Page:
Choi HH, Lee JJ, Cho YD, et al. , authors. Antiplatelet premedication for stent-assisted coil embolization of intracranial aneurysms: low-dose prasugrel vs clopidogrel. Neurosurgery. 2018. 83:p. 981–8


Adeeb N, Griessenauer CJ, Moore JM, et al. , authors. Ischemic stroke after treatment of intraprocedural thrombosis during stent-assisted coiling and flow diversion. Stroke. 2017. 48:p. 1098–100


Higashida RT, Furlan AJ , authors. Trial design and reporting standards for intra-arterial cerebral thrombolysis for acute ischemic stroke. Stroke. 2003. 34:p. e109–37


Seo DH, Yoon SM, Park HR, et al. , authors. Thromboembolic event detected by diffusion weighted magnetic resonance imaging after coil embolization of cerebral aneurysms. J Cerebrovasc Endovasc Neurosurg. 2014. 16:p. 175–83


Choi HH, Cho YD, Yoo DH, et al. , authors. Stent-assisted coil embolization of anterior communicating artery aneurysms: safety, effectiveness, and risk factors for procedural complications or recanalization. J Neurointerv Surg. 2019. 11:p. 49–56


Altay T, Kang HI, Woo HH, et al. , authors. Thromboembolic events associated with endovascular treatment of cerebral aneurysms. J Neurointerv Surg. 2011. 3:p. 147–50


Bruening R, Mueller-Schunk S, Morhard D, et al. , authors. Intraprocedural thrombus formation during coil placement in ruptured intracranial aneurysms: treatment with systemic application of the glycoprotein IIb/IIIa antagonist tirofiban. AJNR Am J Neuroradiol. 2006. 27:p. 1326–31


Ramakrishnan P, Yoo AJ, Rabinov JD, et al. , authors. Intra-arterial eptifibatide in the management of thromboembolism during endovascular treatment of intracranial aneurysms: case series and a review of the literature. Interv Neurol. 2013. 2:p. 19–29


Davis K, Morrison C , authors. Ticagrelor for neuroendovascular procedures: a case series. J Pharm Pract. 2018. 31:p. 115–9


Hassan AE, Zacharatos H, Vazquez G, et al. , authors. Low risk of intracranial and systemic hemorrhages in patients on dual antiplatelet treatment beyond 1 month following neuroendovascular angioplasty and/or stent placement. J Neuroimaging. 2012. 22:p. 67–73


Cho YD, Lee JY, Seo JH, et al. , authors. Intra-arterial tirofiban infusion for thromboembolic complication during coil embolization of ruptured intracranial aneurysms. Eur J Radiol. 2012. 81:p. 2833–8


Hwang G, Huh W, Lee JS, et al. , authors. Standard vs modified antiplatelet preparation for preventing thromboembolic events in patients with high on-treatment platelet reactivity undergoing coil embolization for an unruptured intracranial aneurysm: a randomized clinical trial. JAMA Neurol. 2015. 72:p. 764–72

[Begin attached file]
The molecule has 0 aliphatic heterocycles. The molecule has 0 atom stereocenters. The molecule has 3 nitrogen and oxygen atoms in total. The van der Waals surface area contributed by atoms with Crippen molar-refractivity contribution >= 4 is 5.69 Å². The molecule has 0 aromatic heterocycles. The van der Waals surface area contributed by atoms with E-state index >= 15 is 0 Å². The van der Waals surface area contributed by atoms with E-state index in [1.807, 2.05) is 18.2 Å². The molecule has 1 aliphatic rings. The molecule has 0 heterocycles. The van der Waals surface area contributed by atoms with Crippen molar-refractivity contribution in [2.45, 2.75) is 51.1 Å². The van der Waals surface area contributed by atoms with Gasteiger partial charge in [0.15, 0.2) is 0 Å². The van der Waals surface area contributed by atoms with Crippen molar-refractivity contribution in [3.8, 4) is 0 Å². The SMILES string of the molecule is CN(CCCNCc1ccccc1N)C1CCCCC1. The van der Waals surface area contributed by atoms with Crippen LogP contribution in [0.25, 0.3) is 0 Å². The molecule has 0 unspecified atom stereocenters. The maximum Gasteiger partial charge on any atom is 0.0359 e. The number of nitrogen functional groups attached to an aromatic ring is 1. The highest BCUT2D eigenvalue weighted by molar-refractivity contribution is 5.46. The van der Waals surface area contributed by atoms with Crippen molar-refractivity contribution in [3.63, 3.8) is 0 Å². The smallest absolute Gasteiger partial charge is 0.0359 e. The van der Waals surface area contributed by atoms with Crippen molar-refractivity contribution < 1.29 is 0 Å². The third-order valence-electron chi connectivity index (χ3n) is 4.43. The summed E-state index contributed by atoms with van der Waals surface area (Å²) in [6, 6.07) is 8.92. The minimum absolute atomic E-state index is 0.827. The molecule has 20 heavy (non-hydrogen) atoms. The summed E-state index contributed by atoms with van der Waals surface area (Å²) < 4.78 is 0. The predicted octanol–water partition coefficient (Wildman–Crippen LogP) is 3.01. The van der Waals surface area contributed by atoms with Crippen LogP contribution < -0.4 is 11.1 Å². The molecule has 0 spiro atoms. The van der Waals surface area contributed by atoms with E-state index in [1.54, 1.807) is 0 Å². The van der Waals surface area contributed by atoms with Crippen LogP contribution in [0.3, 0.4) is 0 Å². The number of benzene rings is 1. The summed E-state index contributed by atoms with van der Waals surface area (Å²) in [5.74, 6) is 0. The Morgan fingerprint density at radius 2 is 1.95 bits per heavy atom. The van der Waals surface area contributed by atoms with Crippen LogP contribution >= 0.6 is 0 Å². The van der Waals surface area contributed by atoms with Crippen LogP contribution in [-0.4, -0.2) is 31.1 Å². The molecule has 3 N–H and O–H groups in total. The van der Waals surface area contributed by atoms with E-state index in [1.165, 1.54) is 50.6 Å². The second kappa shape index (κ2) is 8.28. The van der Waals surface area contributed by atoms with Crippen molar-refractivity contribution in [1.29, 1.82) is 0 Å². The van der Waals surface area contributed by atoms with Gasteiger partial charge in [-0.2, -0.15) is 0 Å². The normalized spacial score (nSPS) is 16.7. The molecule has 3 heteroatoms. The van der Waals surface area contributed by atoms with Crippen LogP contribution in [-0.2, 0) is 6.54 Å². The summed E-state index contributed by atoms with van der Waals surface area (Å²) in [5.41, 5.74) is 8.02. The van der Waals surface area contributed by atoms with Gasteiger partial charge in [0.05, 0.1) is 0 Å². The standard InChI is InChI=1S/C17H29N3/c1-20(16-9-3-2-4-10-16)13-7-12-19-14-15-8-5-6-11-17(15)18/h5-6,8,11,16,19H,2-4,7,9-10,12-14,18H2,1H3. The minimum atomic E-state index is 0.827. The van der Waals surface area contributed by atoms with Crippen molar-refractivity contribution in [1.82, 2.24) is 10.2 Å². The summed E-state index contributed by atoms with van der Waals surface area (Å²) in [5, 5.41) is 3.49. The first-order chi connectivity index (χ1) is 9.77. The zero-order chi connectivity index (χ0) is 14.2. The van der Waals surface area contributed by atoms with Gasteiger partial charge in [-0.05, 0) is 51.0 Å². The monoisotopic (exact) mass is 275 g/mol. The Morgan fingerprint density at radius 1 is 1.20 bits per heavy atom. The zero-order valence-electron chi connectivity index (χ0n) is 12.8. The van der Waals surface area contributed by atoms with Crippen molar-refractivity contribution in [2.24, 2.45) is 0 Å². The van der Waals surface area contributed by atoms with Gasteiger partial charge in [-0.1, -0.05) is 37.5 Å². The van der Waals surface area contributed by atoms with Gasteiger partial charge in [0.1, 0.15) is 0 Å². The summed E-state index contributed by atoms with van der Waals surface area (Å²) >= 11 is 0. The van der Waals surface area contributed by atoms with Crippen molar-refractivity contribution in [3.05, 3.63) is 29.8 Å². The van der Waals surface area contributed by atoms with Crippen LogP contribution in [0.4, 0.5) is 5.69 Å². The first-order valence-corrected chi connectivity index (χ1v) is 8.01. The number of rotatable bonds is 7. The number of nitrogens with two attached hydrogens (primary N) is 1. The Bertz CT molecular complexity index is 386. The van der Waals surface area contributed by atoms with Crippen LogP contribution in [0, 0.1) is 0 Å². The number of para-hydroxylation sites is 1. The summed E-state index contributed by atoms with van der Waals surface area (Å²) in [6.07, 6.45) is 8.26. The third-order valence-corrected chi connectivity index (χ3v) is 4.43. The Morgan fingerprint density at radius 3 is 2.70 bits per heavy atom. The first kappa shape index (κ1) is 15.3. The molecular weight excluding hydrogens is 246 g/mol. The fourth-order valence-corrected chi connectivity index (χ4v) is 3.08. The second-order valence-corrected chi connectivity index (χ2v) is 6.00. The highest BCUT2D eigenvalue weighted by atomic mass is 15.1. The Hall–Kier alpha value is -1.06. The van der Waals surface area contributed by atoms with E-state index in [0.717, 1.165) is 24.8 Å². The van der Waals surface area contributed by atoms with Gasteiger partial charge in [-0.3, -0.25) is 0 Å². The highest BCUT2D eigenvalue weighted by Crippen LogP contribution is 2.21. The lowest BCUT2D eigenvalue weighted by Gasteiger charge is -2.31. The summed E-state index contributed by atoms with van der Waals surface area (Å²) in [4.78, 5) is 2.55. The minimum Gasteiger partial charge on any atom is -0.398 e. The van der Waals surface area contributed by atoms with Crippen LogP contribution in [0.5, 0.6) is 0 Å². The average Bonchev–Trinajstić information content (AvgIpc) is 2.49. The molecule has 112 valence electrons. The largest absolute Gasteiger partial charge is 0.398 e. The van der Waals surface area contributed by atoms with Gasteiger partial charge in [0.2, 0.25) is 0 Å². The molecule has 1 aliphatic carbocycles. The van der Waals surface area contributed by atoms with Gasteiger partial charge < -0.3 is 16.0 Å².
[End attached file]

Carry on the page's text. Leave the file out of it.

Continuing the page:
Sim SY, Shin YS , authors. Silent microembolism on diffusion-weighted mri after coil embolization of cerebral aneurysms. Neurointervention. 2012. 7:p. 77–84


Kim B, Kim K, Jeon P, et al. , authors. Thromboembolic complications in patients with clopidogrel resistance after coil embolization for unruptured intracranial aneurysms. Am J Neuroradiol. 2014. 35:p. 1786–92


Sedat J, Chau Y, Gaudard J, et al. , authors. Administration of eptifibatide during endovascular treatment of ruptured cerebral aneurysms reduces the rate of thromboembolic events. Neuroradiology. 2015. 57:p. 197–203


Gralla J, Rennie ATM, Corkill RA, et al. , authors. Abciximab for thrombolysis during intracranial aneurysm coiling. Neuroradiology. 2008. 50:p. 1041–7


Ryu CW, Park S, Shin HS, Koh JS , authors. Complications in stent-assisted endovascular therapy of ruptured intracranial aneurysms and relevance to antiplatelet administration: a systematic review. Am J Neuroradiol. 2015. 36:p. 1682–8


Brzegowy P, Kucybała I, Krupa K, et al. , authors. Angiographic and clinical results of anterior communicating artery aneurysm endovascular treatment. Videosurgery Miniinvasive Tech. 2019. 14:p. 451–60


Linfante I, Etezadi V, Andreone V, et al. , authors. Intra-arterial abciximab for the treatment of thrombus formation during coil embolization of intracranial aneurysms. J Neurointerv Surg. 2010. 2:p. 135–8


Kang HS, Kwon BJ, Roh HG, et al. , authors. Intra-arterial tirofiban infusion for thromboembolism during endovascular treatment of intracranial aneurysms. Neurosurgery. 2008. 63:p. 230–8


Kim HK, Hwang SK, Kim SH , authors. Types of thromboembolic complications in coil embolization for intracerebral aneurysms and management. J Korean Neurosurg Soc. 2009. 46:p. 226–31


Demartini Junior Z, Gatto LAM, Koppe GL, et al. , authors. Rescue therapy with stent retrievers for thromboembolism during endovascular treatment of intracranial aneurysms. Arq Neuropsiquiatr. 2018. 76:p. 332–8


Koebbe CJ, Horowitz MB, Levy EI, et al. , authors. Intraarterial thrombolysis for thromboemboli associated with endovascular aneurysm coiling: report of five cases. Interv Neuroradiol. 2002. 8:p. 151–8


Rha JH, Saver JL , authors. The impact of recanalization on ischemic stroke outcome: a meta-analysis. Stroke. 2007. 38:p. 967–73

Copyright: © 2019 Fundacja Videochirurgii This is an Open Access article distributed under the terms of the Creative Commons Attribution-NonCommercial-ShareAlike 4.0 International (CC BY-NC-SA 4.0) License (http://creativecommons.org/licenses/by-nc-sa/4.0/), allowing third parties to copy and redistribute the material in any medium or format and to remix, transform, and build upon the material, provided the original work is properly cited and states its license.
Quick links
© 2021 Termedia Sp. z o.o. All rights reserved.
Developed by Bentus.
PayU - płatności internetowe